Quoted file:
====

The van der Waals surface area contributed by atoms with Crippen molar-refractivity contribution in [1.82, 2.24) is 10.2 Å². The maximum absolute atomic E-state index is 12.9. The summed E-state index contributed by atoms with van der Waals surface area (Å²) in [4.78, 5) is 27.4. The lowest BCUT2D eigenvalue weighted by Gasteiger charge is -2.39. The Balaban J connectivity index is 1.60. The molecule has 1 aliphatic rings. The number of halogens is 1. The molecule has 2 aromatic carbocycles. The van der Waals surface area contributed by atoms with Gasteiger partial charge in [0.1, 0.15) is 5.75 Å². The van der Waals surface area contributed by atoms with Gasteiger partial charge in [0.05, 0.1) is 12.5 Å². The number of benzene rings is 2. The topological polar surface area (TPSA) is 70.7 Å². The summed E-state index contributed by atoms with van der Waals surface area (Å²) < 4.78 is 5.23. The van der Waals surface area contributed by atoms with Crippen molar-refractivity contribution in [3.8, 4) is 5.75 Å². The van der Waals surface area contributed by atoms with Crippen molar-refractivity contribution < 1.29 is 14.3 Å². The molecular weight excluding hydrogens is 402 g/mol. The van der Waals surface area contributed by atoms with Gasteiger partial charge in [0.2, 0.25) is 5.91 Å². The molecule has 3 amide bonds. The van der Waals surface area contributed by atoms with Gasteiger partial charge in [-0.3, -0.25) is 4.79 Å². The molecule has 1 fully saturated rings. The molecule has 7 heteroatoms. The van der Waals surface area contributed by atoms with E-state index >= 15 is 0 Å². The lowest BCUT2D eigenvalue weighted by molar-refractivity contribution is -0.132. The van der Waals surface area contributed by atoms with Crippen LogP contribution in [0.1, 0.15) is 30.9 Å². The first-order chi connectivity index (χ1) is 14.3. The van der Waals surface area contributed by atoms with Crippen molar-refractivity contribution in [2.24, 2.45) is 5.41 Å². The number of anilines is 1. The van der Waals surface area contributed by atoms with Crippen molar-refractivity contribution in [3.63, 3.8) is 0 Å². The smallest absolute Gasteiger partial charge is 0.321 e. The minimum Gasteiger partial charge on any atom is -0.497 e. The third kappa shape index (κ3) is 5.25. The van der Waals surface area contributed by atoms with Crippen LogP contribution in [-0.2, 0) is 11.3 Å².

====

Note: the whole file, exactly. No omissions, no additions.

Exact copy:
The van der Waals surface area contributed by atoms with Crippen molar-refractivity contribution in [1.82, 2.24) is 10.2 Å². The maximum absolute atomic E-state index is 12.9. The summed E-state index contributed by atoms with van der Waals surface area (Å²) in [4.78, 5) is 27.4. The lowest BCUT2D eigenvalue weighted by Gasteiger charge is -2.39. The Balaban J connectivity index is 1.60. The molecule has 1 aliphatic rings. The number of halogens is 1. The molecule has 2 aromatic carbocycles. The van der Waals surface area contributed by atoms with Gasteiger partial charge in [0.1, 0.15) is 5.75 Å². The van der Waals surface area contributed by atoms with Gasteiger partial charge in [0.05, 0.1) is 12.5 Å². The number of benzene rings is 2. The topological polar surface area (TPSA) is 70.7 Å². The summed E-state index contributed by atoms with van der Waals surface area (Å²) < 4.78 is 5.23. The van der Waals surface area contributed by atoms with Crippen molar-refractivity contribution in [3.8, 4) is 5.75 Å². The van der Waals surface area contributed by atoms with Crippen molar-refractivity contribution < 1.29 is 14.3 Å². The molecular weight excluding hydrogens is 402 g/mol. The van der Waals surface area contributed by atoms with Gasteiger partial charge in [0.2, 0.25) is 5.91 Å². The molecule has 3 amide bonds. The van der Waals surface area contributed by atoms with Gasteiger partial charge in [-0.3, -0.25) is 4.79 Å². The molecule has 1 fully saturated rings. The molecule has 7 heteroatoms. The van der Waals surface area contributed by atoms with E-state index >= 15 is 0 Å². The lowest BCUT2D eigenvalue weighted by molar-refractivity contribution is -0.132. The van der Waals surface area contributed by atoms with Crippen LogP contribution in [0.1, 0.15) is 30.9 Å². The first-order chi connectivity index (χ1) is 14.3. The van der Waals surface area contributed by atoms with Crippen molar-refractivity contribution in [2.24, 2.45) is 5.41 Å². The number of anilines is 1. The van der Waals surface area contributed by atoms with Crippen molar-refractivity contribution in [3.63, 3.8) is 0 Å². The smallest absolute Gasteiger partial charge is 0.321 e. The minimum Gasteiger partial charge on any atom is -0.497 e. The third kappa shape index (κ3) is 5.25. The van der Waals surface area contributed by atoms with Crippen LogP contribution in [-0.2, 0) is 11.3 Å².